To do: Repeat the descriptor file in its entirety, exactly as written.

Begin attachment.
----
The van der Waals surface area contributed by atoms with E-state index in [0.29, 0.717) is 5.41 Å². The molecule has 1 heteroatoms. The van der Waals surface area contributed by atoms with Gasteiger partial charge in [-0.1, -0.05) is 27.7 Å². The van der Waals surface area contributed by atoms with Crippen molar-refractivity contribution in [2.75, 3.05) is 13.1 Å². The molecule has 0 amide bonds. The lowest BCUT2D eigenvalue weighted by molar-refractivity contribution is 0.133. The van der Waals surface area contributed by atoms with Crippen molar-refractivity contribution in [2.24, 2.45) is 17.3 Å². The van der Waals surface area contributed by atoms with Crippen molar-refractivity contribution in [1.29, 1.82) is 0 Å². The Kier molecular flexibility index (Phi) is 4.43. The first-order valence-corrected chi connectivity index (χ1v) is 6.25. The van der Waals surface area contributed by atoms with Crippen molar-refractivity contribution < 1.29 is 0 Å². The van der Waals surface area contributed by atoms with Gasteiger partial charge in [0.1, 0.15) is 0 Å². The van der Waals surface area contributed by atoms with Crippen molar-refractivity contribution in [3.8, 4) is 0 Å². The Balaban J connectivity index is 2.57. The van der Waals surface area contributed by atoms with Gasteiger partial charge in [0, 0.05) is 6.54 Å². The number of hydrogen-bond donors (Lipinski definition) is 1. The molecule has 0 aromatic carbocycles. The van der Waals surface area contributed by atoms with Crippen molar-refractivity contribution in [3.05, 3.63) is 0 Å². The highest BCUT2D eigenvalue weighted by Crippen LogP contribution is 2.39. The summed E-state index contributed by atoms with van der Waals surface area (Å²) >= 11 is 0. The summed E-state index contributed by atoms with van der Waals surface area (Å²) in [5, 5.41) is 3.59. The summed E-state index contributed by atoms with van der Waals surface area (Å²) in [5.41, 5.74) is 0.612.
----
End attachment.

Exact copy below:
The van der Waals surface area contributed by atoms with E-state index in [0.29, 0.717) is 5.41 Å². The molecule has 1 heteroatoms. The van der Waals surface area contributed by atoms with Gasteiger partial charge in [-0.1, -0.05) is 27.7 Å². The van der Waals surface area contributed by atoms with Crippen molar-refractivity contribution in [2.75, 3.05) is 13.1 Å². The molecule has 0 amide bonds. The lowest BCUT2D eigenvalue weighted by molar-refractivity contribution is 0.133. The van der Waals surface area contributed by atoms with Crippen molar-refractivity contribution in [2.24, 2.45) is 17.3 Å². The van der Waals surface area contributed by atoms with Crippen molar-refractivity contribution in [1.29, 1.82) is 0 Å². The Kier molecular flexibility index (Phi) is 4.43. The first-order valence-corrected chi connectivity index (χ1v) is 6.25. The van der Waals surface area contributed by atoms with Crippen molar-refractivity contribution < 1.29 is 0 Å². The van der Waals surface area contributed by atoms with Gasteiger partial charge in [0.1, 0.15) is 0 Å². The van der Waals surface area contributed by atoms with Crippen molar-refractivity contribution in [3.8, 4) is 0 Å². The Balaban J connectivity index is 2.57. The van der Waals surface area contributed by atoms with Gasteiger partial charge in [0, 0.05) is 6.54 Å². The number of hydrogen-bond donors (Lipinski definition) is 1. The molecule has 0 aromatic carbocycles. The van der Waals surface area contributed by atoms with Crippen molar-refractivity contribution in [3.05, 3.63) is 0 Å². The highest BCUT2D eigenvalue weighted by Crippen LogP contribution is 2.39. The summed E-state index contributed by atoms with van der Waals surface area (Å²) >= 11 is 0. The summed E-state index contributed by atoms with van der Waals surface area (Å²) in [5, 5.41) is 3.59. The summed E-state index contributed by atoms with van der Waals surface area (Å²) in [5.41, 5.74) is 0.612.